exciting. I am ready and able to be the next Protector of the Caramilk Secret, should my key open the vault this September in Toronto.” Last year, the Protector of the Secret, Sault Ste. Marie's Lisa Landry, successfully demonstrated her secret-keeping abilities and returned the Secret unopened for the remaining $125,000 of the $250,000 prize. Caramilk is opening the vault and unleashing the Caramilk Secret to another trusting Canadian this year– and it just may be Chris B. “It's great news for the city of Leduc to have one of our residents find the first golden key hidden inside a Caramilk bar,” says Leduc Mayor Greg Krischke. “On behalf of our city, I would like to congratulate Chris on his chance to win $250,000 and to protect Canada's Best Kept Secret.”
News For The Non-Newsy ü
Distracted Driving Law in Effect September 1, 2011. * Compliments the current driving without due care and attention legislation. Applies to all vehicles as defined by the Traffic Safety Act, including bicycles. Applies to all roads in both urban and rural areas of the province. The fine for this new offence is $172. (AMA)
grande ~ July 19th - August 15th, 2011
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AMA has launched an online Demerit Reduction Defensive Driver Course to enable drivers to remove up to three demerit points from their driver's abstract. Betty Fox, mother of Terry Fox, passed away June 15th in B.C. Betty and her son Darrell established the Terry Fox Foundation in 1988, which raises funds for cancer research in 28 countries via the Terry Fox Runs.
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Ralph. Nelson, MD of Foothills Councillor holds a Canadian rodeo record that is yet to be broken. Ralph Nelson wrestled a steer to the time of 2.9 seconds back in 1981. Councillor Nelson's father Lloyd Nelson was a chuckwagon driver and won the Calgary Stampede in 1949 and 1956. High River groups and individuals who've made a difference in the community have been recognized with a living tribute. Two dozen memorial trees have been planted either in George Lane or Riverside Park. The Tom Hornecker Recreation Centre in Nanton has been closed since last November when structural damage to the roof was found. Steel structures were delivered July 8th. The doors will open again by September 15th, a strict deadline set by the town.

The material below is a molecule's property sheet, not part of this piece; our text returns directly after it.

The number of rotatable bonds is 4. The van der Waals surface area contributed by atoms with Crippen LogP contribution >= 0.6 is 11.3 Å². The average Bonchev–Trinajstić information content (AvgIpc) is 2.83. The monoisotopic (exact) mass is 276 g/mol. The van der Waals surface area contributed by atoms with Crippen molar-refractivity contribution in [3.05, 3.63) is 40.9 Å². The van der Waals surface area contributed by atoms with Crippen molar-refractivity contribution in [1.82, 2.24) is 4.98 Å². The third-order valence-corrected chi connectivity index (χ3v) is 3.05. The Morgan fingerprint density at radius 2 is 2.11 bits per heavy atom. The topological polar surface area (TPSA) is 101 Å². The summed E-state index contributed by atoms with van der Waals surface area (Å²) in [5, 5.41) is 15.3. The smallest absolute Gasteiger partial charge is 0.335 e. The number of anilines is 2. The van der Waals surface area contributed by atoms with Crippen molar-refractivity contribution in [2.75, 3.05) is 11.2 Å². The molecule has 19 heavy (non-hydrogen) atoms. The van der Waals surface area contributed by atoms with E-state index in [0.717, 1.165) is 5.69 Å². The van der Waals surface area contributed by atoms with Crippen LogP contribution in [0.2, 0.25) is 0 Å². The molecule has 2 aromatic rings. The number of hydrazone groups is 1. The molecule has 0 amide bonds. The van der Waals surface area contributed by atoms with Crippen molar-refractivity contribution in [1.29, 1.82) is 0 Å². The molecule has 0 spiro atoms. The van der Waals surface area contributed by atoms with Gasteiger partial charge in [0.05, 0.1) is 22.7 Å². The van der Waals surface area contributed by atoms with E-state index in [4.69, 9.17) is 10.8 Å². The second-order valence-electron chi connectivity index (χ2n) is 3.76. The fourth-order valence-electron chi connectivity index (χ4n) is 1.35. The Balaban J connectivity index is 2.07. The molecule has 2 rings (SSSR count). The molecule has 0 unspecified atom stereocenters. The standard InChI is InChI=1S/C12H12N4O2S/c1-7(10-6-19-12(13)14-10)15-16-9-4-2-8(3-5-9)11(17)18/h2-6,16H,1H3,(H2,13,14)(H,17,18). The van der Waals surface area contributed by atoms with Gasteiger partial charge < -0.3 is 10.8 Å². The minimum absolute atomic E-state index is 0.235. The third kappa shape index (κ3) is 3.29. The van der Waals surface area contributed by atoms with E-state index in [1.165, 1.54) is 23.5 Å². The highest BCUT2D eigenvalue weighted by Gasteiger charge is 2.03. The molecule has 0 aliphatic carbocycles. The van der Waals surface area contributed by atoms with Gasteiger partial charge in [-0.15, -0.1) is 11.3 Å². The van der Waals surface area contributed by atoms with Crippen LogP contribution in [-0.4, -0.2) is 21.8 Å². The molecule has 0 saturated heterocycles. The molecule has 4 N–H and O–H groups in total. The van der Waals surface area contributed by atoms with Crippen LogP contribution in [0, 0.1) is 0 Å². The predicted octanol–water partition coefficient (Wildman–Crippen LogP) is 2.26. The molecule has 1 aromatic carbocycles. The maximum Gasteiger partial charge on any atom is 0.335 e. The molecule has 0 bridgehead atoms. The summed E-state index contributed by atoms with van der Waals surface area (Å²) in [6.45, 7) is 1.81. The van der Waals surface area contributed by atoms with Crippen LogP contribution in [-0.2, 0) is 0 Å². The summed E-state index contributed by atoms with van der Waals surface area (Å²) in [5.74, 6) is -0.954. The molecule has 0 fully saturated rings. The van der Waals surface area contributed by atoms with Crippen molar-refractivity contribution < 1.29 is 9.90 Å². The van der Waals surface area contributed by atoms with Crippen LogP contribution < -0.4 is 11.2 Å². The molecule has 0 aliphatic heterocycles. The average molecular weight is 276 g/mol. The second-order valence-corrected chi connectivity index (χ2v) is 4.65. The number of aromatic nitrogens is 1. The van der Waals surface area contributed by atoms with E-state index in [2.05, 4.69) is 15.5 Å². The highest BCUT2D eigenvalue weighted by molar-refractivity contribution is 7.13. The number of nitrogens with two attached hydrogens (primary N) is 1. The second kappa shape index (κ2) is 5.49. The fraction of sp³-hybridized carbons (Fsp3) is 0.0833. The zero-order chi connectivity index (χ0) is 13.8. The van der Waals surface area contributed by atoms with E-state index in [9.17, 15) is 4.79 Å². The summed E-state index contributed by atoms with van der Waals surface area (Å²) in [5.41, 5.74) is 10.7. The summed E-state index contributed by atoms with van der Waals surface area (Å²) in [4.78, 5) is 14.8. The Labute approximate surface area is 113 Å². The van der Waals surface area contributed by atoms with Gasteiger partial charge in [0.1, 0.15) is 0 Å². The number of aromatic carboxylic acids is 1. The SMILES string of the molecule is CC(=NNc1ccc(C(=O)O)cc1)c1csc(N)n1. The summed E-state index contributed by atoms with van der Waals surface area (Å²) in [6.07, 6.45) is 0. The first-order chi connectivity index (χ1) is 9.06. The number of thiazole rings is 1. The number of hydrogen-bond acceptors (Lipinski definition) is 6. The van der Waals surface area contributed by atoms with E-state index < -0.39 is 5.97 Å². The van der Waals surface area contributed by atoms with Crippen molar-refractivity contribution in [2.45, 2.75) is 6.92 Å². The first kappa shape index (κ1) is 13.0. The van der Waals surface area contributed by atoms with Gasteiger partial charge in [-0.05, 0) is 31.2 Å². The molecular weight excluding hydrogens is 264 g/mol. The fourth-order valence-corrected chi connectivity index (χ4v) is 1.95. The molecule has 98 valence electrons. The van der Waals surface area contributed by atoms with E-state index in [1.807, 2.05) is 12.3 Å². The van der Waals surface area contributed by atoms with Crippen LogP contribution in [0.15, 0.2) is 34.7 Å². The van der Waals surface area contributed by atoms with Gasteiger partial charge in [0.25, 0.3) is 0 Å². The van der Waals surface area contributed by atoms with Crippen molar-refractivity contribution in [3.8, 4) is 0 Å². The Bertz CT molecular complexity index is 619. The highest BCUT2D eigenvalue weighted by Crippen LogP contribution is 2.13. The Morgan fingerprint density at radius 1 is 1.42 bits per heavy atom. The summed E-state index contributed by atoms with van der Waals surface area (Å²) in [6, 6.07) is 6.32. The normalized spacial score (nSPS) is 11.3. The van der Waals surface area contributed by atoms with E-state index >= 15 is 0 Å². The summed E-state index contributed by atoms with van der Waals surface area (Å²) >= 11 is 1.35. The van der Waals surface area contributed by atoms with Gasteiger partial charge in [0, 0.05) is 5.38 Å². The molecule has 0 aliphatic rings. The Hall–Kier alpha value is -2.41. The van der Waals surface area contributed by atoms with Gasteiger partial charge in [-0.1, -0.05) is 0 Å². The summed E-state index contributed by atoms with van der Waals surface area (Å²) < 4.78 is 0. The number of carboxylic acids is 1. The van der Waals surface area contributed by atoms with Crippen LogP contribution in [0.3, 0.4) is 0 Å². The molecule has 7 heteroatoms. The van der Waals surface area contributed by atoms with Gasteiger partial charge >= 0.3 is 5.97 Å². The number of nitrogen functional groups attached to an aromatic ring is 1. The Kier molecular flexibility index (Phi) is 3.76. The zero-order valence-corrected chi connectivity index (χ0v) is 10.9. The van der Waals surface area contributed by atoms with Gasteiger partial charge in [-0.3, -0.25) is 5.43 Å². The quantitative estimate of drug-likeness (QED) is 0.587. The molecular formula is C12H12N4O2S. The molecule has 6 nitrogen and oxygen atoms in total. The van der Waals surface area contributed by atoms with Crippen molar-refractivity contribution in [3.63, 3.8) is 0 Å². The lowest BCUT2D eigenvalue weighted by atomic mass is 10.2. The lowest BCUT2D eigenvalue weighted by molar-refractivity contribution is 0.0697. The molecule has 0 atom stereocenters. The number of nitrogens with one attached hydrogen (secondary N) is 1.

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DeWinton Teacher Wins Excellence Award By Todd Curran
classroom. Amy, also a recipient of In a surprise June 9th pre- the 2010 Governor Gensentation in her classroom, eral's Award for Excellence Heritage Heights Grade 3 in Teaching Canadian Histeacher Amy Park was hon- tory, is the only Alberta oured as a recipient of the 2011 Amgen Award for Science T e a c h i n g E x c e llence. The annual awards program recognizes extraordinary contributions by educators across the U.S., Puerto Rico and Canada who elevate the level of science literacy through creativity in the classroom and motivation of students. A total of 34 winners are selected annually based on the effectiveness of teaching methods, the plan for the use of grant teacher and one of only 4 money to improve science teachers in Canada to resources in their schools receive the award this year. and an innovative science Amy's friends, family and lesson plan showcasing students were on hand to inventive methods in the